The transcript of the full text of my presentation for the IAMSE 2020 webinar is above. Poh-Sun

🔺

Postscript (posted on 16 April 2020 @ 0915am), for discussion - during TeLMED session on 17 April 2020 ( more on  following link https://medicaleducationelearning.blogspot.com/2020/03/technology-enhanced-learning-in-medical.html )

"One simple, doable, first step for us to take as educators is to (progressively) make our teaching and training material available for review and use online, as (some open access, some restricted access) digital content (following appropriate and accepted professional usage guidelines, including those for professional use, consent, privacy, and attribution/intellectual property). This facilitates use and review by both students, and fellow educators, to use, and re-use (with attribution). This content can be progressively, and systematically curated and indexed by theme, topic, and ideally also in its most modular, granular form. To encourage, and facilitate re-use, re-purposing, and just in time review. For example - key takeaways, recent and topical papers, guidelines, quotes, illustrations, tables, video clips, modular VR and AR content. Our role as teachers, instructors, demonstrators, educators, content creators, curators, editors, filters/screeners/reviewers, guides and coaches can be assisted by AI, informed by digital and learning analytics." 
                                                                                        Poh-Sun Goh (16 April 2020 @ 0915am)



Goh P.S and Sandars J. (2020) 'A vision of the use of technology in medical education after the COVID-19 pandemic', MedEdPublish, 9, [1], 49, https://doi.org/10.15694/mep.2020.000049.1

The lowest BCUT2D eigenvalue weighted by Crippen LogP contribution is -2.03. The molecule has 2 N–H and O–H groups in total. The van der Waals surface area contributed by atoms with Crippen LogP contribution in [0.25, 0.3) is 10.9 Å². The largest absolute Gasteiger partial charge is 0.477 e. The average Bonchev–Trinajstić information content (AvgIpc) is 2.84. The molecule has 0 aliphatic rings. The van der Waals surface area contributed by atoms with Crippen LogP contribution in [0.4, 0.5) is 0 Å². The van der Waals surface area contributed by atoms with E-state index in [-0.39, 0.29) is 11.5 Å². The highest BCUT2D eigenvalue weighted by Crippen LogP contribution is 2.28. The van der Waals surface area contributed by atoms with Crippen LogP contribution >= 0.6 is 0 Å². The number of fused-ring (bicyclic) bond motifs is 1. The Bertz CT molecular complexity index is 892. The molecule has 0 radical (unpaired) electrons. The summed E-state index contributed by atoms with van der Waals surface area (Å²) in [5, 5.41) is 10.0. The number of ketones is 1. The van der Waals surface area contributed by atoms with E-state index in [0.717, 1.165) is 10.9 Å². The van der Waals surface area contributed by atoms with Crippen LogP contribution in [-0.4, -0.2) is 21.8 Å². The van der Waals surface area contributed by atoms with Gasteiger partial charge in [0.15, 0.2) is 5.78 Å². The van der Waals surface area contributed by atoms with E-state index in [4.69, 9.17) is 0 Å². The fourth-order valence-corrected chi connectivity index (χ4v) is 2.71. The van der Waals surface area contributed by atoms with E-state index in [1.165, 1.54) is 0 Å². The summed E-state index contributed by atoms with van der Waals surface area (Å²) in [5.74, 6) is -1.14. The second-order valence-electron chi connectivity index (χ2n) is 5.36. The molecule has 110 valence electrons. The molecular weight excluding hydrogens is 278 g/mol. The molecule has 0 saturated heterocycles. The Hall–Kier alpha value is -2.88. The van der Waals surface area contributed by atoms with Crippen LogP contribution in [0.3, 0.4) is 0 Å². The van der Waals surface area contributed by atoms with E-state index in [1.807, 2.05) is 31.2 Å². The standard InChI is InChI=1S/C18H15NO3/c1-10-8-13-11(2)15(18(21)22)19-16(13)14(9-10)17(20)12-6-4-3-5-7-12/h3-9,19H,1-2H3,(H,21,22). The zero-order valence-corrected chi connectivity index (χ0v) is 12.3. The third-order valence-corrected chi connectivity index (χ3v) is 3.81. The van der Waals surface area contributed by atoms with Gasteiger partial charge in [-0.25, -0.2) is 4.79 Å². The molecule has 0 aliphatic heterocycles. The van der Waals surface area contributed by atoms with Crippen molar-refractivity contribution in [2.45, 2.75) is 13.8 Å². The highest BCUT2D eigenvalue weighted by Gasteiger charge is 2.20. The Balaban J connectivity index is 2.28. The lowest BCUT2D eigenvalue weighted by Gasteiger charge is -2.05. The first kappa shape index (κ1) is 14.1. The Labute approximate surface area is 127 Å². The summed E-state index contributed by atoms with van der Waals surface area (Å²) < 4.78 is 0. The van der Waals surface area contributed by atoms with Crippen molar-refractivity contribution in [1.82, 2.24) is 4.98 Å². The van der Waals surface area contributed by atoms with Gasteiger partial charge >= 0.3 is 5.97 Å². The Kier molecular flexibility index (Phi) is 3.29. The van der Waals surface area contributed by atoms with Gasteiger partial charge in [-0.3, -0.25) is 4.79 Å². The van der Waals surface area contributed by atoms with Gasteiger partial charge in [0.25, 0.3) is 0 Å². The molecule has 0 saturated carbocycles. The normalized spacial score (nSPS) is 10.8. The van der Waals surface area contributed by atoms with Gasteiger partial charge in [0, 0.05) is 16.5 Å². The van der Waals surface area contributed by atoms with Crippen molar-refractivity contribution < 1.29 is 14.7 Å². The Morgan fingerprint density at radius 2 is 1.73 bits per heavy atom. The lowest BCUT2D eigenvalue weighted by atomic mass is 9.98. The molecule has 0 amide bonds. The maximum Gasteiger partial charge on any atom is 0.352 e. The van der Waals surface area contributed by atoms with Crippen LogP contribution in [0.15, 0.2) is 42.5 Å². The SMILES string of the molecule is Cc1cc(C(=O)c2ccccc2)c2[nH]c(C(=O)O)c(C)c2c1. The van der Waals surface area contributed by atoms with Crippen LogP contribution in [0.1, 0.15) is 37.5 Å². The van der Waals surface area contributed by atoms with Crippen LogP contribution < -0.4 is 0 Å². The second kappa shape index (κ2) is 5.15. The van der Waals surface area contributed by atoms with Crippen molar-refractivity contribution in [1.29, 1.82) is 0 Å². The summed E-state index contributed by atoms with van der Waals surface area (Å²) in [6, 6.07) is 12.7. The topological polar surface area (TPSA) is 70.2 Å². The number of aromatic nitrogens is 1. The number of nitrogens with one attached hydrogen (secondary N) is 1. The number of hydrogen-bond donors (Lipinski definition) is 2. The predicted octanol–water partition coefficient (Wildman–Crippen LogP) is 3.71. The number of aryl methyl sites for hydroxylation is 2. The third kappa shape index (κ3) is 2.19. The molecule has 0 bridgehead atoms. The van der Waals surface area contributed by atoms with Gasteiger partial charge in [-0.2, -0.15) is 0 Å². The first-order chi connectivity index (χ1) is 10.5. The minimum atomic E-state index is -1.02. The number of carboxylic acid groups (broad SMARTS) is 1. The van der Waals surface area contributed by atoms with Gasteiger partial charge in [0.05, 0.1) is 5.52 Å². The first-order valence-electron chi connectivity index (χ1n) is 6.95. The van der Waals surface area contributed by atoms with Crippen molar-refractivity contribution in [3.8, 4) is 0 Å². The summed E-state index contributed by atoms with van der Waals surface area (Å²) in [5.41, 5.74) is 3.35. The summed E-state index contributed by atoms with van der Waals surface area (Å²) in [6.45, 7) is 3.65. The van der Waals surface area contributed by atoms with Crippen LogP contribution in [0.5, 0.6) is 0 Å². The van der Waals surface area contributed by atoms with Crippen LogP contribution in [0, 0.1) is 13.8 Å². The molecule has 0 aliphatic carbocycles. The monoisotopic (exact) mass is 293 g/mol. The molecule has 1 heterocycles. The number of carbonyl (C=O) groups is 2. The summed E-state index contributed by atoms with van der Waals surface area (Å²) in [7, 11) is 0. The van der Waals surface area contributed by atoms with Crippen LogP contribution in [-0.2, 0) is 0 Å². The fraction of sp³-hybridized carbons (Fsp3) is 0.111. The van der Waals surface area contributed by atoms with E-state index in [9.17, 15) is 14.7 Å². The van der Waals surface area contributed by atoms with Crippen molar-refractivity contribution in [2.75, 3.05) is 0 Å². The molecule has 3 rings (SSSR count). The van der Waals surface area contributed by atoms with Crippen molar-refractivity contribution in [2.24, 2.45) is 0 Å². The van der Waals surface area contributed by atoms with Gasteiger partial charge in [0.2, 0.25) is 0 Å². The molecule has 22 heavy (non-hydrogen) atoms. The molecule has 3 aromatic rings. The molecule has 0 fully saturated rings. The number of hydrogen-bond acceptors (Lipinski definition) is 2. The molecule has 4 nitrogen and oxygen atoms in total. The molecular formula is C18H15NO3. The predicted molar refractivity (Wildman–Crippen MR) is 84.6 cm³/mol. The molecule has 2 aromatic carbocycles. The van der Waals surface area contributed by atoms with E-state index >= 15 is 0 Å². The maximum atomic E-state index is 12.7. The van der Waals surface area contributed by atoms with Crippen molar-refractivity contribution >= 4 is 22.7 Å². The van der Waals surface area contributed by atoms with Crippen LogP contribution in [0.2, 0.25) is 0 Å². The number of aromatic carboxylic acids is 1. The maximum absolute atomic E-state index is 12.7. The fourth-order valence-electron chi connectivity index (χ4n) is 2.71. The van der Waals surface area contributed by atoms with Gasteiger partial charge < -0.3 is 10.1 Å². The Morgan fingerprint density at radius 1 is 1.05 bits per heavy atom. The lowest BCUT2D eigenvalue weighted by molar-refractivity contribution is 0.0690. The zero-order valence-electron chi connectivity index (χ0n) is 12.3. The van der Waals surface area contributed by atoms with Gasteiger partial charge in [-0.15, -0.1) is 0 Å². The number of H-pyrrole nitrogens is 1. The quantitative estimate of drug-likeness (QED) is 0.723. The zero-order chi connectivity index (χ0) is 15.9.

Goh, P.S. Technology enhanced learning in Medical Education: What’s new, what’s useful, and some important considerations. MedEdPublish. 2016 Oct; 5(3), Paper No:16. Epub 2016 Oct 12.

Moran, J., Briscoe, G. & Peglow, S. Current Technology in Advancing Medical Education: Perspectives for Learning and Providing Care. Acad Psychiatry 42, 796–799 (2018). https://doi.org/10.1007/s40596-018-0946-y



Chan, K. S., & Zary, N. (2019). Applications and Challenges of Implementing Artificial Intelligence in Medical Education: Integrative Review. JMIR medical education, 5(1), e13930. https://doi.org/10.2196/13930

Zweifach S, M, Triola M, M: Extended Reality in Medical Education: Driving Adoption through Provider-Centered Design. Digit Biomark 2019;3:14-21. doi: 10.1159/000498923

Wartman, Steven & Combs, C.. (2019). Reimagining Medical Education in the Age of AI. AMA journal of ethics. 21. E146-152. 10.1001/amajethics.2019.146. 






Adoption of eLearning in Med Ed - Costs and Value Add from Poh-Sun Goh



See one, do one, teach one ..... to See, Show-Do with Feedback, Teach with Feedback-Reflection-Scholarship from Poh-Sun Goh


"All teaching, regardless of how it is delivered is basically: present content, provide practice and feedback, assess learning. Sure, there is more, but focus on that."
above quote from
http://www.bbbpress.com/2020/03/8-simple-tips-teaching-online/


“I hear I forget, I see I remember, I do I understand."
- Confucius


"Tell me and I forget, teach me and I may remember, involve me and I learn."
- Benjamin Franklin


https://www.businesstimes.com.sg/technology/facebook-to-introduce-gaming-app-on-monday-nyt



Learning and Training for Transfer from Poh-Sun Goh



Online learning pathway - progression from Poh-Sun Goh


Shank, P. (2020). ‘(The right) digital modalities to deliver digital learning: Part 1’. Published on April 3, 2020. Available at: https://elearningindustry.com/asynchronous-and-synchronous-modalities-deliver-digital-learning (Accessed: 22 April 2020).

Shank, P. (2020). ‘(The right) digital modalities to deliver digital learning: Part 2’. Published on April 13, 2020. Available at: https://elearningindustry.com/right-learning-modalities-asynchronous-and-synchronous-interactions (Accessed: 22 April 2020)









What is known from the literature about the pedagogy of VR and AR from Poh-Sun Goh




Literature informed pedagogy of VR and AR from Poh-Sun Goh


Walsh K, Elhassan Abdalla M, Berlingieri P, Foo J, , et al. 2020, 'High value and low-cost virtual reality healthcare professional education: proceedings of a roundtable workshop', MedEdPublish, 9, [1], 57, https://doi.org/10.15694/mep.2020.000057.1
https://www.mededpublish.org/manuscripts/2835


https://www.straitstimes.com/world/united-states/robots-may-become-heroes-in-war-on-coronavirus

https://www.businesstimes.com.sg/technology/robots-may-become-heroes-in-war-on-coronavirus

https://www.barrons.com/news/robots-may-become-heroes-in-war-on-coronavirus-01586398205